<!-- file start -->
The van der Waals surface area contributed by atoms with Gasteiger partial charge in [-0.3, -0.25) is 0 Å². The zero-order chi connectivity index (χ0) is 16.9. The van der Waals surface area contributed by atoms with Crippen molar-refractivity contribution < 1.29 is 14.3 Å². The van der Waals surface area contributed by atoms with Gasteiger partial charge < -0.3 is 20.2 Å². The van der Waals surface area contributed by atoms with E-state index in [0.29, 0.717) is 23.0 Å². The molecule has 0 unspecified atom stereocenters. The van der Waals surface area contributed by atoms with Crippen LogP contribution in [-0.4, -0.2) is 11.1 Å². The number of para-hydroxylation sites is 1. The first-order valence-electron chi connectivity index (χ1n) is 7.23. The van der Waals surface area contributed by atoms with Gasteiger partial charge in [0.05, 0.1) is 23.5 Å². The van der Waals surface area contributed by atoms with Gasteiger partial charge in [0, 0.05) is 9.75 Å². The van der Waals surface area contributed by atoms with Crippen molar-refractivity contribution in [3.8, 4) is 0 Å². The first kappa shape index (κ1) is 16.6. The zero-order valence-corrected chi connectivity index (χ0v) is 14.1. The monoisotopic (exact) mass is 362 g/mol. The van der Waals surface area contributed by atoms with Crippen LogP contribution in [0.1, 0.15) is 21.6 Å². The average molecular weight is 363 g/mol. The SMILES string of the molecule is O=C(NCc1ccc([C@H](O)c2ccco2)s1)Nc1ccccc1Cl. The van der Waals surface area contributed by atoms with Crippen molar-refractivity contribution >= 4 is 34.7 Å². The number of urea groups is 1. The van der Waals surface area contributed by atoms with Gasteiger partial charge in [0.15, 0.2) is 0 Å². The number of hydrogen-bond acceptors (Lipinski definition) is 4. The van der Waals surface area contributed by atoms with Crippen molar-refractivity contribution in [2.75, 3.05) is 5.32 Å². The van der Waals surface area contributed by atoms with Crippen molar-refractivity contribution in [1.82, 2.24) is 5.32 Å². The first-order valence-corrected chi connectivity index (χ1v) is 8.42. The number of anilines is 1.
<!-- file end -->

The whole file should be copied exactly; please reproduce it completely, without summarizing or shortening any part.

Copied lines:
The van der Waals surface area contributed by atoms with Gasteiger partial charge in [-0.3, -0.25) is 0 Å². The zero-order chi connectivity index (χ0) is 16.9. The van der Waals surface area contributed by atoms with Crippen molar-refractivity contribution < 1.29 is 14.3 Å². The van der Waals surface area contributed by atoms with Gasteiger partial charge < -0.3 is 20.2 Å². The van der Waals surface area contributed by atoms with E-state index in [0.29, 0.717) is 23.0 Å². The molecule has 0 unspecified atom stereocenters. The van der Waals surface area contributed by atoms with Crippen LogP contribution in [-0.4, -0.2) is 11.1 Å². The number of para-hydroxylation sites is 1. The first-order valence-electron chi connectivity index (χ1n) is 7.23. The van der Waals surface area contributed by atoms with Gasteiger partial charge in [0.05, 0.1) is 23.5 Å². The van der Waals surface area contributed by atoms with Gasteiger partial charge in [0, 0.05) is 9.75 Å². The van der Waals surface area contributed by atoms with Crippen molar-refractivity contribution in [3.8, 4) is 0 Å². The first kappa shape index (κ1) is 16.6. The zero-order valence-corrected chi connectivity index (χ0v) is 14.1. The monoisotopic (exact) mass is 362 g/mol. The van der Waals surface area contributed by atoms with Crippen LogP contribution in [0.1, 0.15) is 21.6 Å². The average molecular weight is 363 g/mol. The SMILES string of the molecule is O=C(NCc1ccc([C@H](O)c2ccco2)s1)Nc1ccccc1Cl. The van der Waals surface area contributed by atoms with Crippen molar-refractivity contribution >= 4 is 34.7 Å². The number of urea groups is 1. The van der Waals surface area contributed by atoms with Gasteiger partial charge in [0.15, 0.2) is 0 Å². The number of hydrogen-bond acceptors (Lipinski definition) is 4. The van der Waals surface area contributed by atoms with Crippen molar-refractivity contribution in [2.75, 3.05) is 5.32 Å². The van der Waals surface area contributed by atoms with Crippen molar-refractivity contribution in [1.82, 2.24) is 5.32 Å². The first-order valence-corrected chi connectivity index (χ1v) is 8.42. The number of anilines is 1.